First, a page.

FORT CAMPBELL, Ky. – While many regular drives have been canceled at schools and work-places across the country because of COVID-19, Fort Campbell has hosted 28 blood drives with more scheduled as the holidays near.
So far, 563 units of blood have been collected during drives on post. Each unit can help save up to three lives, said Tiffany Taylor, external communications manager for the Tennessee Valley and River Valley Regions of the Red Cross.
Lieutenant Colonel David Mendoza, chief of pathology at Blanchfield Army Community Hospi-tal, said 2020 has been a challenging year and hosting additional blood drives on post was a way to help not only the Army, but patients with a wide range of needs from all over the region.
“I work here at the hospital and have an interest in maintaining good blood supply, so I encour-aged that we have more blood drives on post,” Mendoza said.
Mendoza is one of four Fort Campbell employees who were recognized during a ceremony Nov. 17 at BACH for their leadership and dedication to hosting successful blood drives and providing exceptional service to the community. The other awardees are Leon Burgess, transfusion ser-vices/immunology supervisor; Laura Boyd, pubic affairs officer for BACH and Richard Vater, emergency management specialist.
Dudley Wagner, donor resources and development district manager, for the American Red Cross, Tennessee Valley Region, presented the plaques during the ceremony.
Wagner said Mendoza was instrumental to the success of blood drives on post.
“He was one of the first gentleman to call and say ‘please bring the bus, we are onboard and en-gaged.’ You all were one of the first responders to come help us meet the community’s needs,” he said. “It was within the next day that we rolled up to BACH and started our first community blood drive. Now, more than 500 units later we are able to do that at least once or twice a month. I can’t thank you all enough for helping us meet the needs of civilians as well as community members on post.”
Working with the Red Cross was advantageous for both parties, Burgess said.
“We are the blood bank in the hospital, so we transfuse blood, plasma and platelets to our pa-tients here in the hospital,” he said. “When a patient is bleeding, we rely on the Red Cross. We place orders with them and they get us blood very quickly. It’s a unique relationship in that we help each other out.”
Burgess went the extra mile to help the Red Cross because he knows how challenging it can be to host a blood drive.
“Doing a blood drive is not easy,” he said. “It wasn’t easy before COVID-19, so it’s even more difficult now. There is a whole array of testing that has to be done on that [donated] blood. It’s a huge process from the time it is collected from the donor to the time it is put into a patient.”
Burgess is thankful for each of the donors, he said.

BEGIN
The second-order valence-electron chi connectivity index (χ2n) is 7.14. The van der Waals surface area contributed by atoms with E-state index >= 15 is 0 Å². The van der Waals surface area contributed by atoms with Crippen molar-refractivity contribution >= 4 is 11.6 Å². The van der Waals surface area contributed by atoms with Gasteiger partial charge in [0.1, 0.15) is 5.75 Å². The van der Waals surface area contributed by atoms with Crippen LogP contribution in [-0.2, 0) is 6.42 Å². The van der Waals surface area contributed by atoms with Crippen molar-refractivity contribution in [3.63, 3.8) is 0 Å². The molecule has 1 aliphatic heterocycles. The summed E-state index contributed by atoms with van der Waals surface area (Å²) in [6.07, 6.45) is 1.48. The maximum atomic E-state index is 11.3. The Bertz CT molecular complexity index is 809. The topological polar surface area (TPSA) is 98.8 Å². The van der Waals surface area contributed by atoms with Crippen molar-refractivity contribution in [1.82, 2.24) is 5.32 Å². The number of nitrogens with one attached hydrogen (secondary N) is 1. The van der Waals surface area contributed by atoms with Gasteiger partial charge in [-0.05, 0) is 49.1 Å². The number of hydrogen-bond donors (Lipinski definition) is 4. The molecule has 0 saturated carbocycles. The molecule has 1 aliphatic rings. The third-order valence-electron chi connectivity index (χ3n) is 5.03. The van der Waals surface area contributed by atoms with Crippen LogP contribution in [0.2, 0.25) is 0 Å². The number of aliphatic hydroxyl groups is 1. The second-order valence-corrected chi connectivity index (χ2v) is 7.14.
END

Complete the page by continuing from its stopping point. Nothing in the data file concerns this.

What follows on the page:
“It makes me feel really good that the Soldiers and their Families and the retiree population are so supportive,” he said. “When they donate, they are supporting our post and our Families.”
Vater focused his efforts on coordinating blood drives through installation and division units to boost participation. He said donation busses were used more frequently in line with COVID-19 safety precautions.
He was invested in scheduling the on-post blood drives because he knew the Red Cross was in serious need.
“We use the Red Cross as our blood supply, so it’s good to help replenish what we take,” Vater said. “It’s phenomenal what Fort Campbell has accomplished. It’s a team effort across the entire installation and division to make sure we are supporting the Red Cross.”
‘Always a need’
Garry Allison, regional donor services executive for the American Red Cross Tennessee Valley Blood Services Region, said the Red Cross is grateful for the support from BACH and area blood donors.
“We’re proud to partner with each of them in leading the Fort Campbell community in an effort to help save lives,” Allison said.
Celeste Morris, donor resource development coordinator, Red Cross, said nearly half of the blood drives on post exceeded the Red Cross’ collection goal. About 250 people made donations to the Red Cross for the first time during the on-post blood drives. Of the donor pool, 79 have made multiple donations this year.
“In fact, 58 donors have a record as having given at least a gallon of their blood to the Red Cross,” Morris said.
Blood drives are an opportunity for healthy community members to help seriously ill and critical-ly injured patients, Taylor said.
“The Fort Campbell blood drives are vital in helping to ensure a stable blood supply during a time when there continues to be an ongoing urgent need for both blood donors and blood drive hosts during the pandemic,” she said.
The need for blood around the holidays often increases as people who have met insurance de-ductibles get elective surgeries, Mendoza said.
“There’s always a need,” he said. “Now, in addition to COVID-19, there were other things that caused cancelations of blood drives. We had wildfires in the West, we had major storms in the Southeast, and so everything kind of pooled together to make things way more difficult.”
The need this year could be even greater than usual.
“Because of the upcoming holidays and the cold and flu season, this time of year is traditionally hard on the region’s blood supply,” Allison said. “Add in the ongoing coronavirus pandemic and the blood needs have the potential to be far greater than in previous years.”
Becoming a blood donor
To make an appointment or for more information, download the American Red Cross Blood Do-nor App, visit redcrossblood.org, call 800-733-2767, or enable the Blood Donor Skill on any Alexa Echo device. All blood types are needed to ensure a reliable supply for patients. A blood donor card, driver license or two other forms of identification are required at check-in. Donors must be at least 17 years old, weigh 110 pounds and be in general good health.